Visit the atelier of Paris’ premier chocolate sculptor, and sample the best croissants in the city. Browse at the fascinating shops and markets as you flâne along, taking in everything from striking Japanese household goods to classic French bistro dinnerware and modern kitchen gadgets from the best designers in Europe.

Lunch at a classic French bistro, at an elaborate multi-course meal, or a simple café as the Parisians do. Afterward, visit more of the finest pastry shops, then shop the restaurant supply stores of Les Halles, where you can purchase all sorts of fabulous gourmet cookware, hard-to-find pastry supplies, shiny slabs of chocolate, and magnificent heavy-duty copper cookware at very reasonable prices.

Each one-day tour lasts 6 blissful hours.The price of 990 Euro per person includes the following delicacies:

— Two nights at a 4-Star luxury boutique hotel in central Paris
— Daily breakfast
— One-day chocolate food lovers’ tour including lunch and tastings with your personal guide

For more information, visit them online. Happy travels, and know that we are very, very jealous.

Gastronomic Games

If you’d like to add a gourmet twist to “Family Game Night,” try ChocolateSmarts, a new game produced by SmartsCo. From testing your fundamental knowledge of chocolate facts (Does cocoa liqueur contain alcohol?) to questioning your hip-ness to “Cocoa Culture” (Who consumed 50 cups of chocolate a day to improve his sexual prowess?), this game, according to its founder, is “Guaranteed to increase the wisdom and pleasure of chocolate lovers.” Hint: You can find the answer to the sexy chocolate question in my article above.

SmartsCo also offers FoodSmarts, WineSmarts, and SexSmarts, and each comes with an extensive guide to pleasures of all kinds. Go ahead, you know you want to.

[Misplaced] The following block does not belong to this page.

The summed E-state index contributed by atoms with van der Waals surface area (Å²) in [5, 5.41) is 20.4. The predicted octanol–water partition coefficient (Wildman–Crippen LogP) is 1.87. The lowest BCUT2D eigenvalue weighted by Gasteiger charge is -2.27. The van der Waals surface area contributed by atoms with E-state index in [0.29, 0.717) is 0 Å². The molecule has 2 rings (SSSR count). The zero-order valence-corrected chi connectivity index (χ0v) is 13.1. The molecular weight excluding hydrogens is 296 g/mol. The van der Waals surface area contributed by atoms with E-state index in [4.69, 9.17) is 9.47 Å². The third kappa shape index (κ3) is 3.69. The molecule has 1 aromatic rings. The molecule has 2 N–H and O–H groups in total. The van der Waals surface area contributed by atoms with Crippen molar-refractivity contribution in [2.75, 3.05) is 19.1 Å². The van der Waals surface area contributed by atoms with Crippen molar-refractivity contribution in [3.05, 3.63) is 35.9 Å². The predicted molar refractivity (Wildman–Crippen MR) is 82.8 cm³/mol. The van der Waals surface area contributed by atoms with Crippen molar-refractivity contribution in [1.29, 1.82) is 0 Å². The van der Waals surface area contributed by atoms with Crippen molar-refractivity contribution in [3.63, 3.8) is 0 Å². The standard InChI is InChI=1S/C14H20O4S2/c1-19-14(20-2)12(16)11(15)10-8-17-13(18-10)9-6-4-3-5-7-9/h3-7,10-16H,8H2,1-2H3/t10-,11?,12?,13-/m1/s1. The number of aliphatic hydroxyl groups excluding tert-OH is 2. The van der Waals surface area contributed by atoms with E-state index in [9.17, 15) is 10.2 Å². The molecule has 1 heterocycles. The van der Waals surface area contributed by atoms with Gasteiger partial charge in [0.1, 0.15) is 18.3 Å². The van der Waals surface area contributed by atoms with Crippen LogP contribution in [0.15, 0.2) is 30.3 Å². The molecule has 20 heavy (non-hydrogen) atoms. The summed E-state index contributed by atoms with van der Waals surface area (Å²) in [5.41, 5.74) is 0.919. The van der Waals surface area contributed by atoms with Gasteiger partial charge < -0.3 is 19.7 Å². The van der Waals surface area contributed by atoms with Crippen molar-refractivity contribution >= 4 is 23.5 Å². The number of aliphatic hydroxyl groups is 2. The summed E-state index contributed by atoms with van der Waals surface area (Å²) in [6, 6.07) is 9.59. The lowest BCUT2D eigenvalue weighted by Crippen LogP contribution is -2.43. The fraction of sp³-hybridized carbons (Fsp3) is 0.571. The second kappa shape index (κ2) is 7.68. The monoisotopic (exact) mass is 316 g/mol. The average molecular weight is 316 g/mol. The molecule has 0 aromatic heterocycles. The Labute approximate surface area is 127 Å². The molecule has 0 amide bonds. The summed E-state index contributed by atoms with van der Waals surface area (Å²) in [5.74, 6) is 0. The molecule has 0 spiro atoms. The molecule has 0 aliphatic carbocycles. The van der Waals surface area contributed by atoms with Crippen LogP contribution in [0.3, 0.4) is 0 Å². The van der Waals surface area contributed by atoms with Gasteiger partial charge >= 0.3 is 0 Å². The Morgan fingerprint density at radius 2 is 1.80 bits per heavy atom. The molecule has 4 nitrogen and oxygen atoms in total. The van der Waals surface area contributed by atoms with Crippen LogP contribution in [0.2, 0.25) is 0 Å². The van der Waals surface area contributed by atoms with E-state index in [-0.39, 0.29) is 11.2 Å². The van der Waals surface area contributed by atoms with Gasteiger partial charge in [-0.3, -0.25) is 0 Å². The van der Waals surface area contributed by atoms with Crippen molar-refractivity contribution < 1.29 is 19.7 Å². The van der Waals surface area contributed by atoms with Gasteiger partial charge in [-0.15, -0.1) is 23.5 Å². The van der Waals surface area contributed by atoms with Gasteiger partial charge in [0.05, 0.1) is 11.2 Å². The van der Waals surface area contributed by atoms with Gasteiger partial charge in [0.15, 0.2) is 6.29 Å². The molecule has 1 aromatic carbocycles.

Food for Thought

– Chocolate contains phenyl ethylamine (PEA), a natural substance that is reputed to stimulate the same reaction in the body as falling in love. (I guess that explains the quote above.)

– The melting point of cocoa butter is just below the human body temperature — explaining why it literally melts in your mouth.

– The largest box of chocolates ever made was a Frango mint chocolates box weighing 3,226 lbs. created by Marshall Field’s, Chicago, Illinois, USA on November 14, 2002. The box contained 90,090 individual chocolates.

– American men say they would rather receive chocolate than flowers on Valentine’s Day, especially those over the age of 50. Sixty-eight percent of men age 50 or older say they would prefer receiving chocolate over flowers from their sweetheart on Valentine’s Day, while just 22% said they would rather have the flowers.

– The first “chocolate box” was introduced by Richard Cadbury in 1868, when he decorated a candy box with a painting of his young daughter holding a kitten in her arms. Cadbury also invented the first Valentine’s Day candy box.

– Chocolate is America’s favorite flavor. A recent survey revealed that 52% of U.S. adults said they like chocolate best. The second favorite flavor was a tie (at 12% each) between berry flavors and vanilla.

– Sixty-five percent of American chocolate eaters prefer milk chocolate.


Photo: Kelly Cline

Jennifer Iannolo is the founder and editor-in-chief of Gastronomic Meditations™.